This section is from the book "Cyclopedia Of Architecture, Carpentry, And Building", by James C. et al. Also available from Amazon: Cyclopedia Of Architecture, Carpentry And Building.
1. The drawings of which an architect makes use can be divided into two general kinds: those for designing the building and illustrating to the client its scheme and appearance; and "working drawings" which, as their name implies, are the drawings from which the building is erected. The first class includes "studies," "preliminary sketches," and "rendered drawings." Working drawings consist of dimensioned drawings at various scales, and full-sized details.
2. It is in the drawings of the first kind that "shades and shadows" are employed, their use being an aid to a more truthful and realistic representation of the building or object illustrated. All architectural drawings are conventional; that is to say, they are made according to certain rules, but are not pictures in the sense that a painter represents a building. The source of light casting the shadows in an architectural representation of a building is supposed to be, as in the "picture" of a building, the sun, but the direction of its rays is fixed and the laws of light observed in nature are also somewhat modified. The purpose of the architect's drawing is to explain the building, therefore the laws of light in nature are followed only to the extent in which they help this explanation, and are, therefore, not necessarily to be followed consistently or completely. The fixed direction of the sun's rays is a further aid to the purpose of an architectural drawing in that it gives all the drawings a certain uniformity.
3. Definitions. A clear understanding of the following terms is necessary to insure an understanding of the explanations which follow.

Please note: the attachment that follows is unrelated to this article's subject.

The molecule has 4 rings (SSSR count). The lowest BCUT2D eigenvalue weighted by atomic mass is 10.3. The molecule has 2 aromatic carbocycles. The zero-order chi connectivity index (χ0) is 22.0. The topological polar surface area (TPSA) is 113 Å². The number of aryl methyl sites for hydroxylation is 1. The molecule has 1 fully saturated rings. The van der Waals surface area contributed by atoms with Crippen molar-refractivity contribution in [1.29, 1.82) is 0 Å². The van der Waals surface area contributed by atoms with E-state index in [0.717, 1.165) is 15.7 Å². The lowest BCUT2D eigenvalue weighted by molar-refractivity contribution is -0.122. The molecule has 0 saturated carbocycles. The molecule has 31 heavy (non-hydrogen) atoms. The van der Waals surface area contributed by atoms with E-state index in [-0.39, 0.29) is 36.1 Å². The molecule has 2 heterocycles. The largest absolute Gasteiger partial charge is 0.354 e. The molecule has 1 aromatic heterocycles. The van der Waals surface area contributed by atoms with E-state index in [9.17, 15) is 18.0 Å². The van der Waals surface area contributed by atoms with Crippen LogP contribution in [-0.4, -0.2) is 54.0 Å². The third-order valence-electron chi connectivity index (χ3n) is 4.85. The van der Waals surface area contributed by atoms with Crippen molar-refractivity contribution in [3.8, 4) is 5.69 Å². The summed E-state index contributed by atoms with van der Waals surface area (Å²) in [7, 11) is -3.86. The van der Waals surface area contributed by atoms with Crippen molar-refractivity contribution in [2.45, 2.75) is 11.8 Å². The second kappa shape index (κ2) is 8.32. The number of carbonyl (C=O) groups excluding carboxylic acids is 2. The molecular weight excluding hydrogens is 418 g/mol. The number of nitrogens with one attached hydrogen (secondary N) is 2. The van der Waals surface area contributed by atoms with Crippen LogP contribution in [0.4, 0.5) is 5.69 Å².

4. Shade: When a body is subjected to rays of light, that portion which is turned away from the source of light and which, therefore, does not receive any of the rays, is said to be in shade. See Fig. 1.
5. Shadow: When a surface is in light and an object is placed between it and the source of light, intercepting thereby some of the rays, that portion of the surface from which light is thus excluded is said to be in shadow.
6. In actual practice distinction is seldom made between these terms "shade" and "shadow," and "shadow" is generally used for that part of an object from which light is excluded.
7. Umbra: That portion of space from which light is excluded is called the umbra or invisible shadow.
(a) The umbra of a point in space is evidently a line.
(c) The umbra of a plane is in general a solid.
(d) It is also evident, from Fig. 1, that the shadow of an object upon another object is the intersection of the umbra of the first object with the surface of the second object. For example, in Fig. 1, the shadow of the given sphere on the surface in light is the intersection of its umbra (in this case a cylinder) with the given surface producing an ellipse as the shadow of the sphere.
8. Ray of light: The sun is the supposed source of light in "shades and shadows," and the rays are propo-gated from it in straight lines and in all directions. Therefore, the ray of light can be represented graphically by a straight line. Since the sun is at an infinite distance, it can be safely assumed that the rays of light are all parallel.
9. Plane of light: A plane of light is any plane containing a ray of light, that is, in the sense of the ray lying in the plane.